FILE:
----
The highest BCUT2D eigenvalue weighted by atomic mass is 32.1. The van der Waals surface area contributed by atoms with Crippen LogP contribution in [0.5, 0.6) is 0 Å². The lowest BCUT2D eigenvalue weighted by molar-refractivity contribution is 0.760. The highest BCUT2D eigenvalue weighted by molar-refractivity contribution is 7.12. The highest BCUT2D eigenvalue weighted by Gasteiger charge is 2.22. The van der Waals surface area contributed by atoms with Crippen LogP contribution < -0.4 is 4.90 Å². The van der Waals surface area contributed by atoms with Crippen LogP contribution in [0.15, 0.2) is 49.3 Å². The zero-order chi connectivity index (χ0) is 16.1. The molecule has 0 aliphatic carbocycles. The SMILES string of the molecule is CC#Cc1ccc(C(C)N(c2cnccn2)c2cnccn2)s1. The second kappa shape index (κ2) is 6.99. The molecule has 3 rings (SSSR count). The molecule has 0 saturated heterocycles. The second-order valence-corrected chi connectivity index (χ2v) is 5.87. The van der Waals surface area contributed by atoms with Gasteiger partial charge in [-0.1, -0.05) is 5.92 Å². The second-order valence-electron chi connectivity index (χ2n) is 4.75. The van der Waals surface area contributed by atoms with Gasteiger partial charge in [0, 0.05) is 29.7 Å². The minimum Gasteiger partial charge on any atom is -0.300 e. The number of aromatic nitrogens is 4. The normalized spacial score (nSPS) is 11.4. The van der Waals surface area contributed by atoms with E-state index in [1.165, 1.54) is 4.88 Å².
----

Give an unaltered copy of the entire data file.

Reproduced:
The highest BCUT2D eigenvalue weighted by atomic mass is 32.1. The van der Waals surface area contributed by atoms with Crippen LogP contribution in [0.5, 0.6) is 0 Å². The lowest BCUT2D eigenvalue weighted by molar-refractivity contribution is 0.760. The highest BCUT2D eigenvalue weighted by molar-refractivity contribution is 7.12. The highest BCUT2D eigenvalue weighted by Gasteiger charge is 2.22. The van der Waals surface area contributed by atoms with Crippen LogP contribution < -0.4 is 4.90 Å². The van der Waals surface area contributed by atoms with Crippen LogP contribution in [0.15, 0.2) is 49.3 Å². The zero-order chi connectivity index (χ0) is 16.1. The molecule has 0 aliphatic carbocycles. The SMILES string of the molecule is CC#Cc1ccc(C(C)N(c2cnccn2)c2cnccn2)s1. The second kappa shape index (κ2) is 6.99. The molecule has 3 rings (SSSR count). The molecule has 0 saturated heterocycles. The second-order valence-corrected chi connectivity index (χ2v) is 5.87. The van der Waals surface area contributed by atoms with Gasteiger partial charge in [-0.1, -0.05) is 5.92 Å². The second-order valence-electron chi connectivity index (χ2n) is 4.75. The van der Waals surface area contributed by atoms with Gasteiger partial charge in [0, 0.05) is 29.7 Å². The minimum Gasteiger partial charge on any atom is -0.300 e. The number of aromatic nitrogens is 4. The normalized spacial score (nSPS) is 11.4. The van der Waals surface area contributed by atoms with E-state index in [1.165, 1.54) is 4.88 Å².